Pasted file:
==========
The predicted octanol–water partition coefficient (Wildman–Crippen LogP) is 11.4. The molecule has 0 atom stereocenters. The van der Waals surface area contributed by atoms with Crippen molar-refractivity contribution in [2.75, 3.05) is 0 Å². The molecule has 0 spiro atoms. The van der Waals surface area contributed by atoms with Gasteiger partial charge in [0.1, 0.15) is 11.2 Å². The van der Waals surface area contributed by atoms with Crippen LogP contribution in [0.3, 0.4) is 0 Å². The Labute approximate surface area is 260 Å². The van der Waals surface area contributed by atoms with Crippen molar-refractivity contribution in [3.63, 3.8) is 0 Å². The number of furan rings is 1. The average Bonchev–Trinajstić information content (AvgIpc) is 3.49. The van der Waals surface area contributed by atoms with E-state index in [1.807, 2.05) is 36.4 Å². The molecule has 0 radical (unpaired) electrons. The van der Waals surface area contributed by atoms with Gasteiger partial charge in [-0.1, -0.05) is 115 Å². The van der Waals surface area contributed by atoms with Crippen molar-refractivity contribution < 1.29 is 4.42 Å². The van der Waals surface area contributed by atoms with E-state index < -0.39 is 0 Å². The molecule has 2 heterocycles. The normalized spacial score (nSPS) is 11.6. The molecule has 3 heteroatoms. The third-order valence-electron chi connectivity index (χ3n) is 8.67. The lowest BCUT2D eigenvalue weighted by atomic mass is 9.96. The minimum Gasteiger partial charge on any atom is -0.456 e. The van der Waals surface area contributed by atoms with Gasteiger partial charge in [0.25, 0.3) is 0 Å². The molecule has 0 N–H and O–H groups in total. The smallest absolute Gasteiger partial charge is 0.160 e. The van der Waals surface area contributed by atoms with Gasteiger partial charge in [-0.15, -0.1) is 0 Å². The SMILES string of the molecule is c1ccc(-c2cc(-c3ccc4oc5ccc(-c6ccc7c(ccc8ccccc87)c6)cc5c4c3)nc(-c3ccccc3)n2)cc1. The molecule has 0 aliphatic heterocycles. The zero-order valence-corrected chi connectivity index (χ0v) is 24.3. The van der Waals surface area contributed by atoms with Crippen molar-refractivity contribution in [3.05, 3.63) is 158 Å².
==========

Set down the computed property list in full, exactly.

The predicted octanol–water partition coefficient (Wildman–Crippen LogP) is 11.4. The molecule has 0 atom stereocenters. The van der Waals surface area contributed by atoms with Crippen molar-refractivity contribution in [2.75, 3.05) is 0 Å². The molecule has 0 spiro atoms. The van der Waals surface area contributed by atoms with Gasteiger partial charge in [0.1, 0.15) is 11.2 Å². The van der Waals surface area contributed by atoms with Crippen LogP contribution in [0.3, 0.4) is 0 Å². The Labute approximate surface area is 260 Å². The van der Waals surface area contributed by atoms with Crippen molar-refractivity contribution in [3.63, 3.8) is 0 Å². The number of furan rings is 1. The average Bonchev–Trinajstić information content (AvgIpc) is 3.49. The van der Waals surface area contributed by atoms with E-state index in [1.807, 2.05) is 36.4 Å². The molecule has 0 radical (unpaired) electrons. The van der Waals surface area contributed by atoms with Gasteiger partial charge in [-0.1, -0.05) is 115 Å². The van der Waals surface area contributed by atoms with Crippen molar-refractivity contribution < 1.29 is 4.42 Å². The van der Waals surface area contributed by atoms with E-state index < -0.39 is 0 Å². The molecule has 2 heterocycles. The normalized spacial score (nSPS) is 11.6. The molecule has 3 heteroatoms. The third-order valence-electron chi connectivity index (χ3n) is 8.67. The lowest BCUT2D eigenvalue weighted by atomic mass is 9.96. The minimum Gasteiger partial charge on any atom is -0.456 e. The van der Waals surface area contributed by atoms with Gasteiger partial charge in [0.25, 0.3) is 0 Å². The molecule has 0 N–H and O–H groups in total. The smallest absolute Gasteiger partial charge is 0.160 e. The van der Waals surface area contributed by atoms with Gasteiger partial charge in [-0.15, -0.1) is 0 Å². The SMILES string of the molecule is c1ccc(-c2cc(-c3ccc4oc5ccc(-c6ccc7c(ccc8ccccc87)c6)cc5c4c3)nc(-c3ccccc3)n2)cc1. The molecule has 0 aliphatic heterocycles. The zero-order valence-corrected chi connectivity index (χ0v) is 24.3. The van der Waals surface area contributed by atoms with Crippen molar-refractivity contribution in [3.05, 3.63) is 158 Å².